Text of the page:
Yesterday was my last day of work, last morning in my piso and last day in Roquetas de Mar, the town I’ve called home for 8 months. Feels surreal. I don’t think it’s hit me yet. Saying good-bye is always difficult, always strange. I say I don’t believe in good-byes because I always feel I’ll see people again, I just don’t know when. I don’t know when I’ll be back in Roquetas or if I’ll ever return. It’s always sad to end a chapter in your life and I feel I’ve been distracted with my boyfriend visiting- who helped me pack up my life in Roquetas and now we’re traveling together before I meet my brother and friend in Madrid. I’m also excited for all that comes next- 2 months of travel in Spain and Portugal and then whatever the future brings when I return home to California in July!
I told my students 2 weeks in advance when my last day would be so it wouldn’t be such a surprise.
After my last class with my third years (15-16 years) on Tuesday, a group of girls and one boy came up to sing a song from their favorite band, One Direction. Every time we talked about music, they’d always talk about this boy band but I never bothered to youtube them. One song turned into four. 10 girls and a boy singing with joy, excited to have a listening ear. I felt honored, all of them comfortable with me. Meanwhile, my boyfriend taking a video and snapping photos.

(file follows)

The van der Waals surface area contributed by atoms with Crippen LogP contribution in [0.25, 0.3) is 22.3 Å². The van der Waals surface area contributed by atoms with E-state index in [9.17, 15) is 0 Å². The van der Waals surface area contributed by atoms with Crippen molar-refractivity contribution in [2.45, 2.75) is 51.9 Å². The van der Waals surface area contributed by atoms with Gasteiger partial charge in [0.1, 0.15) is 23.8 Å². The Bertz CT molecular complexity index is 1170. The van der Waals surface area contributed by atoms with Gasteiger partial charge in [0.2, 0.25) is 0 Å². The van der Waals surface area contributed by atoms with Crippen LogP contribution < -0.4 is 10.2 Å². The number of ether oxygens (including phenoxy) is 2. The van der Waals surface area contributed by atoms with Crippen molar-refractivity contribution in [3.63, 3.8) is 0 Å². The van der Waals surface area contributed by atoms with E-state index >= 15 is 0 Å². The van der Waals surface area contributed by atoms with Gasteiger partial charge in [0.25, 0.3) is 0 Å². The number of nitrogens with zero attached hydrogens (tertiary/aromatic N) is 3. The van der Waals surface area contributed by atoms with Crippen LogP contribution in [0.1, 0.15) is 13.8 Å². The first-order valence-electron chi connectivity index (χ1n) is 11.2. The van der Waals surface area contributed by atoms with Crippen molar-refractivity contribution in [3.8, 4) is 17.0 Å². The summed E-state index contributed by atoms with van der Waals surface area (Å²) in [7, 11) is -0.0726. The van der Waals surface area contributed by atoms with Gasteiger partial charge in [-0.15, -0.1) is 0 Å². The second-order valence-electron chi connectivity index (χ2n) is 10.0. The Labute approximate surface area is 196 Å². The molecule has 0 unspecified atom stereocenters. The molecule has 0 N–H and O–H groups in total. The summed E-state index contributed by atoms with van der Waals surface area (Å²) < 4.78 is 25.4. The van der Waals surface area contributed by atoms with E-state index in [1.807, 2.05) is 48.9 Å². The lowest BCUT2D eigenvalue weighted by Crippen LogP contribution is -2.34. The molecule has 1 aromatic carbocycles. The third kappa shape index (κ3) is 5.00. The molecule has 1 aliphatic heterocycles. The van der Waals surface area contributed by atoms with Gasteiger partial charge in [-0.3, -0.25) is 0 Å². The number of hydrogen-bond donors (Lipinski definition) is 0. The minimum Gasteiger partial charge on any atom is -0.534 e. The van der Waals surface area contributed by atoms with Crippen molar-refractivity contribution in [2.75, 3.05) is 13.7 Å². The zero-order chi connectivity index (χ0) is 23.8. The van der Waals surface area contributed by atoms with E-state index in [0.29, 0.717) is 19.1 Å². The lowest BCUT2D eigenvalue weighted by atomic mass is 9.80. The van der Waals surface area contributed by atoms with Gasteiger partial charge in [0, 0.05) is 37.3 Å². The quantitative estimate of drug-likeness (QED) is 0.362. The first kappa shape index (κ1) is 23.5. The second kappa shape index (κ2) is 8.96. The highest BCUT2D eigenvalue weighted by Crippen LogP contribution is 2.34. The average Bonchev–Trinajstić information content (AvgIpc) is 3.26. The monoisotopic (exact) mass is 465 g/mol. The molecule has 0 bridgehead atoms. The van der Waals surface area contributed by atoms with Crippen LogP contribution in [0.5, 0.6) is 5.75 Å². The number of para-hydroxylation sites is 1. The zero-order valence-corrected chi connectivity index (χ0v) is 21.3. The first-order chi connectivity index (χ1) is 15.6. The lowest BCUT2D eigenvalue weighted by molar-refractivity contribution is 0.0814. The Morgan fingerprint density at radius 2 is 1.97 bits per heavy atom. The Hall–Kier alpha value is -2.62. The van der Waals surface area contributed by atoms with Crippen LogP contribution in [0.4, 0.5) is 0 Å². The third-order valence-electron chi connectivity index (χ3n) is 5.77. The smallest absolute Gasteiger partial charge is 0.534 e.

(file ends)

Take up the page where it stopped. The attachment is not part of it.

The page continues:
Many students asked if I was coming back next year and I felt bad telling them, “No.” For a moment, I thought to myself, “Why not? Why am I not coming back?” But I know why. I told most of my students “it’s time for me to go back to California” and for my students who had a surprise visitor for their last class- my boyfriend, they understood why when I said, “it’s hard to be long distance.”
One sweet student told me, “I’m happy for you. I wish you the best in California” and another boy asked if “are you going to get married?” I wasn’t prepared for that question but it makes sense coming from a teenagers mind.
What I didn’t expect was how many of them came up to me after class and said, “I’m going to miss you” and asked for hugs. Some were students who went unnoticed, were really quiet all year or seemed indifferent to my presence.That’s the beauty of working with youth- you never know what impact you leave behind. Sometimes you know, in this case, I know many are sad for me to leave but often, we have no idea. Who knows what these students will remember a year from now or five? I know I did things differently- like stretching at the beginning of class, which they resisted the first time I tried.
On my last day, I only had one hour of conversation class with my third years. My favorite year to teach. Then, it was time to say good-bye to my coordinator (who was an awesome boss!) and to all the teachers in the teacher’s lounge. Lots of besos and Pasa lo bien y buen viaje, Have a good time and have a good trip. And then I slowly waved good-bye and walked out of the high school.
It’s been an awesome 8 months.